At-Large Councilmember Rebecca Kaplan is facing perhaps the nastiest re-election fight from well-financed challenger Derreck Johnson. Tech giants Lyft, Uber and DoorDash have poured huge amounts of money toward an independent expenditure committee bent on defeating Kaplan, who has been a nemesis of the gig companies for several years. Johnson, who is backed by Oakland Mayor Libby Schaaf—another Kaplan rival—also holds a significant fundraising advantage over the incumbent. Johnson's campaign, however, has taken a number of hits in recent weeks over his self-touted business acumen. After portraying himself as the owner of Jack London Square's Home of Chicken and Waffles, reports came out that he lost the eatery in bankruptcy among other questionable business dealings.
East Oakland's District 7 is guaranteed to have a new representative following the retirement of Councilmember Larry Reid, but the seat is expected to stay in the family. After holding the seat since 1996, Reid hopes to hand it over to his daughter, Treva Reid. She headlines a five-person race that includes Full Acts Gospel Church pastor Bob Jackson, former Oakland mayoral candidates Marcie Hodge and Marchon Tatmon, and Aaron Clay, a solar power businessman. Notably, on the issue of the Oakland Coliseum, which resides in the district, all five candidates advocate for the Oakland A's to build their new ballpark at the site and not at the waterfront property known as Howard Terminal. The team, however, has voiced no intention to do so. Each candidate also opposes the city selling its 50 percent interest in the property to the team, which is proposing to build housing, retail and office space.
In Fruitvale's District 5, Councilmember Noel Gallo, also a part of the 2012 class that included McElhaney and Kalb, is facing two young challengers in Richard S. Raya and Zoe Lopez-Meraz. While most do not believe Gallo's re-election is in danger this fall, the age gap between himself and his opponents has sometimes been comically evident. During the Alameda County Democratic Central Committee endorsement meeting, held virtually last month, Gallo repeatedly struggled to master the new realities of Zoom meetings, often beginning to answer questions without unmuting his audio, while his much younger opponents looked on with a knowing smile.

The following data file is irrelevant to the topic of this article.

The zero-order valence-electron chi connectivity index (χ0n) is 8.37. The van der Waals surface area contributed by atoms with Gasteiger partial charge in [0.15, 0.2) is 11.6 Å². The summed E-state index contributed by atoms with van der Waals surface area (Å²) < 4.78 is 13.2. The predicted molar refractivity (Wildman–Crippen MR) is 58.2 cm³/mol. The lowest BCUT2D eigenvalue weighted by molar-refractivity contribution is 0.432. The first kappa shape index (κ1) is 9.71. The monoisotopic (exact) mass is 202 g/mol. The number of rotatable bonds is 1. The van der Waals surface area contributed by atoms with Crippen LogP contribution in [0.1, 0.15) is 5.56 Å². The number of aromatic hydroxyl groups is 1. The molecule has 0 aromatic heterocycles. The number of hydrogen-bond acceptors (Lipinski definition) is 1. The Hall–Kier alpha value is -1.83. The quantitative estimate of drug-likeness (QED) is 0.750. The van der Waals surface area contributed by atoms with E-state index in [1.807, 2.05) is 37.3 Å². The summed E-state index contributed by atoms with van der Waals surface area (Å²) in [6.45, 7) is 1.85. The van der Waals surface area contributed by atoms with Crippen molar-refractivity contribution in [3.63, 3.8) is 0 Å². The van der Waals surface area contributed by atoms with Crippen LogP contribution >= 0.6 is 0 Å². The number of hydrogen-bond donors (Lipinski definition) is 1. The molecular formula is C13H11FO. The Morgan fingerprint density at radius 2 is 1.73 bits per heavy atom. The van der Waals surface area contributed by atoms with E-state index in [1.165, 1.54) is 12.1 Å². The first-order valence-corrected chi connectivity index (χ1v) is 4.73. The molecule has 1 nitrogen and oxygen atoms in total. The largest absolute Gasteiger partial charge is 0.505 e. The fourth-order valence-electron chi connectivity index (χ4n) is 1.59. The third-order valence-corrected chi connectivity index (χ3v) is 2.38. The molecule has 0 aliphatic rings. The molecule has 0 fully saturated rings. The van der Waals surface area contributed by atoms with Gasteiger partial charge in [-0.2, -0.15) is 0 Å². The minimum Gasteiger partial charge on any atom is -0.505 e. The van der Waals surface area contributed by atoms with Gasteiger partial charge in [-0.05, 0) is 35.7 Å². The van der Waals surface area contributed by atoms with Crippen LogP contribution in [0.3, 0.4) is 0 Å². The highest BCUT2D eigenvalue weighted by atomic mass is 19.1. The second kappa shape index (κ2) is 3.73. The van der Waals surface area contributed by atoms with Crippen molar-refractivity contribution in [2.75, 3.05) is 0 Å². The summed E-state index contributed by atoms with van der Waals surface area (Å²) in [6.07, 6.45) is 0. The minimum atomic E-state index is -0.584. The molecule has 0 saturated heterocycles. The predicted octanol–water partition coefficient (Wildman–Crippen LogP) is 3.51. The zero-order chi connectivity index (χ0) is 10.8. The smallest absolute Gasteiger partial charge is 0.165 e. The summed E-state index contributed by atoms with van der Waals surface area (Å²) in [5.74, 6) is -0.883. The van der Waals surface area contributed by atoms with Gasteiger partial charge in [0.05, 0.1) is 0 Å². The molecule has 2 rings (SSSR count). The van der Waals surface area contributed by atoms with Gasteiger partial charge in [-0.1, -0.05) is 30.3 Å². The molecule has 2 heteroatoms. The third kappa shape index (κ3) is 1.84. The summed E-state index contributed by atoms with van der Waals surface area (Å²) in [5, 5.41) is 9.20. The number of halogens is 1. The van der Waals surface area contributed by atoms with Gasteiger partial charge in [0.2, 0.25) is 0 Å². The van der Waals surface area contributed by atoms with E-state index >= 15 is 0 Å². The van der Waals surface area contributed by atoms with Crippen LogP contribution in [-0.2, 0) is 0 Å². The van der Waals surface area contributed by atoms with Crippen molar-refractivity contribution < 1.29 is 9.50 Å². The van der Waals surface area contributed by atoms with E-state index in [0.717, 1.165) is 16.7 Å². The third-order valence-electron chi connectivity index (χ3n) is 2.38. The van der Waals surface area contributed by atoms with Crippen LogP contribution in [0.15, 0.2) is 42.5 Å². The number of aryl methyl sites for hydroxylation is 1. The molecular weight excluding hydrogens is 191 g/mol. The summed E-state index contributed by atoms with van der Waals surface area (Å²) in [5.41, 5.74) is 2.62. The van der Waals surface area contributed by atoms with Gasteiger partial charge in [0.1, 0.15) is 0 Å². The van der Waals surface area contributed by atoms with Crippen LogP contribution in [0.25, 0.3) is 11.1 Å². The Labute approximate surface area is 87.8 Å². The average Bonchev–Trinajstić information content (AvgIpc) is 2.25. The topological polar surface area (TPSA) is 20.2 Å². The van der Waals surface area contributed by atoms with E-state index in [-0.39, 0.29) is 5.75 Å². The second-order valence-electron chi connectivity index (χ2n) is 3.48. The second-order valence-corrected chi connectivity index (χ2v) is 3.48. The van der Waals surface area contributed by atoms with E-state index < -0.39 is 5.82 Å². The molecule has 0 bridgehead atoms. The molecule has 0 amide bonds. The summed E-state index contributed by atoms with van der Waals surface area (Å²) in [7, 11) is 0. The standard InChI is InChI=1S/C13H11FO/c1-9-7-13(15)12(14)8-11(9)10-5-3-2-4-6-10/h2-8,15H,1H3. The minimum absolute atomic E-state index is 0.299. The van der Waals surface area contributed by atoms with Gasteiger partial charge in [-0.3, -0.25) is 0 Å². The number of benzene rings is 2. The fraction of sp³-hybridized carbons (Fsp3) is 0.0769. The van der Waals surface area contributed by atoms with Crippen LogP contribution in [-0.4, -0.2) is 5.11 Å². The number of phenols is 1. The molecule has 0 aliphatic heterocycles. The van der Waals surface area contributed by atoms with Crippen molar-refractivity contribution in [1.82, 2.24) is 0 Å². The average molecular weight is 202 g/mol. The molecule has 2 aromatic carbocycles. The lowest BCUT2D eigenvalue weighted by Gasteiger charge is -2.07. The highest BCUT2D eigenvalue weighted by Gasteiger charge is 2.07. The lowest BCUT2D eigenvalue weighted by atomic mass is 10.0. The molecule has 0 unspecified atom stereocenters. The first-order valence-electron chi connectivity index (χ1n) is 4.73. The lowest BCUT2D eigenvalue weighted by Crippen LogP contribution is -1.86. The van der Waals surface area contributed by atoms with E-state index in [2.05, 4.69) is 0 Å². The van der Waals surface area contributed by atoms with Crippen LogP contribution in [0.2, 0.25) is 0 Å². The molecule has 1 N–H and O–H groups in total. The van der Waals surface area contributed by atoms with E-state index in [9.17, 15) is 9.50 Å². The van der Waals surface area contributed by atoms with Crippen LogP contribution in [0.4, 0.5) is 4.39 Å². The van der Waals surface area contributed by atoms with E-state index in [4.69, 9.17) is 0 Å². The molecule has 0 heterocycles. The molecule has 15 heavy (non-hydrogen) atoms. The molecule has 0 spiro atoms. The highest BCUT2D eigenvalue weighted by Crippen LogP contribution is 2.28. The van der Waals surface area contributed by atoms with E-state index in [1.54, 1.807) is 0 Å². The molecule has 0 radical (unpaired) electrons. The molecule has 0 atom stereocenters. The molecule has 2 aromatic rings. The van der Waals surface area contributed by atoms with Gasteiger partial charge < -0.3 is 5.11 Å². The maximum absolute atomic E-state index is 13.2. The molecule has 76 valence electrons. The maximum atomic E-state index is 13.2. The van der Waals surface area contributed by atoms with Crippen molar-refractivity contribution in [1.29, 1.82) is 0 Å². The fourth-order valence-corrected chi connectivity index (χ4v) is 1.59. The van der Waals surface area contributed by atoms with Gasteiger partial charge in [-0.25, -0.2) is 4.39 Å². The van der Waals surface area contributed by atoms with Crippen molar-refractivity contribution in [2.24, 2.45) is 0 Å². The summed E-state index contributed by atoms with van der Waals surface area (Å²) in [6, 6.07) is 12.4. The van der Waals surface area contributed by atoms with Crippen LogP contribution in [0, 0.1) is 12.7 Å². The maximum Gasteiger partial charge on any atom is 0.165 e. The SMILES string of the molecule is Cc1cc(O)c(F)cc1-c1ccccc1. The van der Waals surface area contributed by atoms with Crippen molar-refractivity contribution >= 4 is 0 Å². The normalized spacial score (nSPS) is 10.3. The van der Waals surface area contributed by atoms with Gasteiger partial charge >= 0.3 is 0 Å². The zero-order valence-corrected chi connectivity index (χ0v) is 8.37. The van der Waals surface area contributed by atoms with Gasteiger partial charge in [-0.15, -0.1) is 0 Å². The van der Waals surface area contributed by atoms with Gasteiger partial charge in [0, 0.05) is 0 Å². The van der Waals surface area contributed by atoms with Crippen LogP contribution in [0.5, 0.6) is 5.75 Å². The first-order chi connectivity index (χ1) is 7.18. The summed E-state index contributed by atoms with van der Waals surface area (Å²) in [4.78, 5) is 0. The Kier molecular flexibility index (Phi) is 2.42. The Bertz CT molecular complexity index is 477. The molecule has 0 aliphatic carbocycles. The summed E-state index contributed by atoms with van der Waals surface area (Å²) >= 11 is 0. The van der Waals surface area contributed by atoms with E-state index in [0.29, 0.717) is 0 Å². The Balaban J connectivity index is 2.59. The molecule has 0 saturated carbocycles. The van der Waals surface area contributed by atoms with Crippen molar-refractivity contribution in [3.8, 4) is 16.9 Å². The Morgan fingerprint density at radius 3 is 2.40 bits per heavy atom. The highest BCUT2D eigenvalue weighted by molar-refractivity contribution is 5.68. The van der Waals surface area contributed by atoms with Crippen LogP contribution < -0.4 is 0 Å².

Oakland's city attorney race also has a familial dynamic. City Attorney Barbara Parker is seeking re-election against one of her own, Eli Ferran, a member of the Oakland city attorney's office. Ferran's wife is also chief of staff for District 6 Councilmember Loren Taylor. Throughout the campaign, Parker has portrayed Ferran as inexperienced and unexceptional in his performance as a deputy city manager. Parker, though, has suffered a number of losses as city attorney, including her defeat in the effort to block coal shipments in Oakland. Parker's campaign is largely self-financed, according to the most recent campaign finance disclosures. Ferran, meanwhile, recently received help from the National Association of Realtors. An independent committee backed by the group plunked down $105,000 in support of Ferran earlier this month, including $82,000 for online advertisement, according to finance reports.